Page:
Apple lost its appeal in its e-book antitrust litigation with the government. My take: If Apple seeks review by the Supreme Court, and the high court takes the case, Apple is sure to win.
The decision was split three ways and the only ruling today was that Apple's conduct was a "per se" violation of the antitrust laws. Because the concurring opinion stood with the majority opinion only on the "per se" issue, there was no majority ruling that Apple's conduct did not pass muster under the "rule of reason."
The Supreme Court has already cut back on the "per se" doctrine and may well entertain another opportunity to clarify that it does not apply in cases like this, where evidence of pro-competitive effects has been shown. This was the position of the dissenting opinion by the Chief Judge of the Second Circuit, a position consistent with the amicus brief I filed in the lower court and the brief I filed for the appeal.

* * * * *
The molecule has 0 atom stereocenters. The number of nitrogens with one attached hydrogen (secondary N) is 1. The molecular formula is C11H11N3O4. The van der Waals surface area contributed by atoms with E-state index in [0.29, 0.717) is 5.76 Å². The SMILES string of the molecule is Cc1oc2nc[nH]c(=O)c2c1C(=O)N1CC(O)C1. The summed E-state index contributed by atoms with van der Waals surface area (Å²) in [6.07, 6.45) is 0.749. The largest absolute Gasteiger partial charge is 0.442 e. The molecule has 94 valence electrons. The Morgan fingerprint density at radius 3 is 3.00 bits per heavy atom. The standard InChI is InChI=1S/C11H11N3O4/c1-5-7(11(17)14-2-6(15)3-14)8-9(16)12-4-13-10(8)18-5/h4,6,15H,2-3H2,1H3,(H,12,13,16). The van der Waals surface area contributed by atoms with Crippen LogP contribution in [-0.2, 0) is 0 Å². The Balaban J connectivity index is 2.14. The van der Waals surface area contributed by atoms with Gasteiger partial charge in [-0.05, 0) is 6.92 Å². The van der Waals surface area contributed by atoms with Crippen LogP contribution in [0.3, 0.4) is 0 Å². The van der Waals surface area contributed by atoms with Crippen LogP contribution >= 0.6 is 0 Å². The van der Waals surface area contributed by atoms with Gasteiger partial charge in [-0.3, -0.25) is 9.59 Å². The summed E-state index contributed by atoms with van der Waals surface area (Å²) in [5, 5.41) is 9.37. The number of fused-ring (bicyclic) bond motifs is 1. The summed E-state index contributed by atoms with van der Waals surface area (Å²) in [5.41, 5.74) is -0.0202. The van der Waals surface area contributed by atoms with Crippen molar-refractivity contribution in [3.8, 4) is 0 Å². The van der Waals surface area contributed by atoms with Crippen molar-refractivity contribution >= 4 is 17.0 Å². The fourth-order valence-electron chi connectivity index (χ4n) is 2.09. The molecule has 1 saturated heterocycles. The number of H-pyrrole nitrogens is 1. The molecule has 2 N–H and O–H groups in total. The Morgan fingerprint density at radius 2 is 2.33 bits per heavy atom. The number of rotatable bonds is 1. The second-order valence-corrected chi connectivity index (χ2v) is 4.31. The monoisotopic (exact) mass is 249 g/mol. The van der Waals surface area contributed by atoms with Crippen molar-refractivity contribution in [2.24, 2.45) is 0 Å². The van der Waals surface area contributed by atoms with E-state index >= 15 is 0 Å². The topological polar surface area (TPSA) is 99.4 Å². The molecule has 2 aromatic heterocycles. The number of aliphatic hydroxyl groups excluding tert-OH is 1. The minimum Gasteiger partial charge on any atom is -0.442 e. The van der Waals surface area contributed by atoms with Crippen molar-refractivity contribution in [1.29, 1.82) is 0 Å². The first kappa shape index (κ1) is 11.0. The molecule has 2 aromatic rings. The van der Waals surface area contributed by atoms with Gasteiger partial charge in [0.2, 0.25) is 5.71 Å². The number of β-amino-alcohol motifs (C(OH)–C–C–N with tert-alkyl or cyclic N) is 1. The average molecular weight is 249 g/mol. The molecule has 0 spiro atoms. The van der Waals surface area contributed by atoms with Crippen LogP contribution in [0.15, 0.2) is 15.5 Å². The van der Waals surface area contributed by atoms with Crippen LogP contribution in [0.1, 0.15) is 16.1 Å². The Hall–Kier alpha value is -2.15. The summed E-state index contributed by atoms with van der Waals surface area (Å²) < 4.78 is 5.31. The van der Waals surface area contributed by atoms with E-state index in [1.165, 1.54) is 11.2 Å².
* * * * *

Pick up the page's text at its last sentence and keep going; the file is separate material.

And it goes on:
I hope Apple appeals and that the Supremes take the opportunity to clarify that even horizontal conduct can be shown to be pro-competitive under the rule of reason, as it clearly has in this case.
Honored with Quotation of the Day by The New York Times
April 22, 2015
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